- “The first cycling jerseys were plain wool, but bicycle manufacturers who sponsored early professional riders soon saw the publicity possibilities of having their names on the jerseys. So in the early years of the twentieth century, bike manufacturers’ names were embroidered onto some woolen jerseys, often in a rough copy of the script used in the manufacturer’s logo. They were stitched by hand, using the same think wool the jersey was made from, although in a contrasting color. This relatively crude method was improved with the introduction of lighter, thinner wool yarns to make cycling jerseys. The embroidered letters on some of these were quite exquisite.”
Brian Robinson and Fred Krebs riding for the British Hercules team in the 1955 Tour
The first chapter of the book covers this early evolution and focuses on some of the notable teams that made their mark, at the finish line and in fashion statements. These included the blue jerseys of Alcyon, the French team whose riders won a dozen Tours de France on the way to victory in 120 world-class races; Legnano, the team of Gino Bartali, with its green jerseys with red sleeves; and Atala, a team that existed from 1908 to 1989, with striped jerseys (“reminiscent of the clothing you might expect jail inmates to wear”) and the company name in a flourished italic script.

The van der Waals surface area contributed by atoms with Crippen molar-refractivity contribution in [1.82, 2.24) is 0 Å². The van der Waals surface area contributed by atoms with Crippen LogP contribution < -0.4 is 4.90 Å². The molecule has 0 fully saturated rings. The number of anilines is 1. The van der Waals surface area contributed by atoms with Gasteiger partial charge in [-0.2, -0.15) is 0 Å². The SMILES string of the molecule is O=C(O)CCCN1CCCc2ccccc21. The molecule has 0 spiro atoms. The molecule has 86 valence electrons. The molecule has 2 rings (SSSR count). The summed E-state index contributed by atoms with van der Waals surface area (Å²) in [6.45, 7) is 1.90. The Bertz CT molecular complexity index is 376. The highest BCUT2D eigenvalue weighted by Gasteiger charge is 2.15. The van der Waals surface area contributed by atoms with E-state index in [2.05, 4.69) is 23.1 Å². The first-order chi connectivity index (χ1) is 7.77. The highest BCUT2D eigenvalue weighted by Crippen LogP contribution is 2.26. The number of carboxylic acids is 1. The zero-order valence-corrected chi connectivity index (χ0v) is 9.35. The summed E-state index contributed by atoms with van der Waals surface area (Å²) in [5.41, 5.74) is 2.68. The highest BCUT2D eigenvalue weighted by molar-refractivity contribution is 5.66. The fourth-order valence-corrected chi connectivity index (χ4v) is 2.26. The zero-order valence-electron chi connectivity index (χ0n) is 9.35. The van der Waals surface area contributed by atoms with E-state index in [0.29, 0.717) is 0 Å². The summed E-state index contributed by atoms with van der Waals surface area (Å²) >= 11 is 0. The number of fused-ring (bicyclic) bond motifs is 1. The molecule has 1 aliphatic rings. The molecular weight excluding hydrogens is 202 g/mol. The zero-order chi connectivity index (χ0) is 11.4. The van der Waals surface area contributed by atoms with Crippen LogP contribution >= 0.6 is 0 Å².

1965 World Champion Tom Simpson in the Rainbow Jersey
The next section of the book deals with the World Champion’s rainbow jersey, created in 1927, and a number of celebrated National Champion jerseys from the Promised Lands of Cycling: France, Belgium and Italy. It is clear that the author pines for the days of simpler jersey designs and disapproves of the watering-down of the impact of these iconic symbols, notably the Italian one which seems to have become subsumed in the colours of the team sponsor.
Jacques Anquetil, Ford-Hutchinson, never won the French National Championship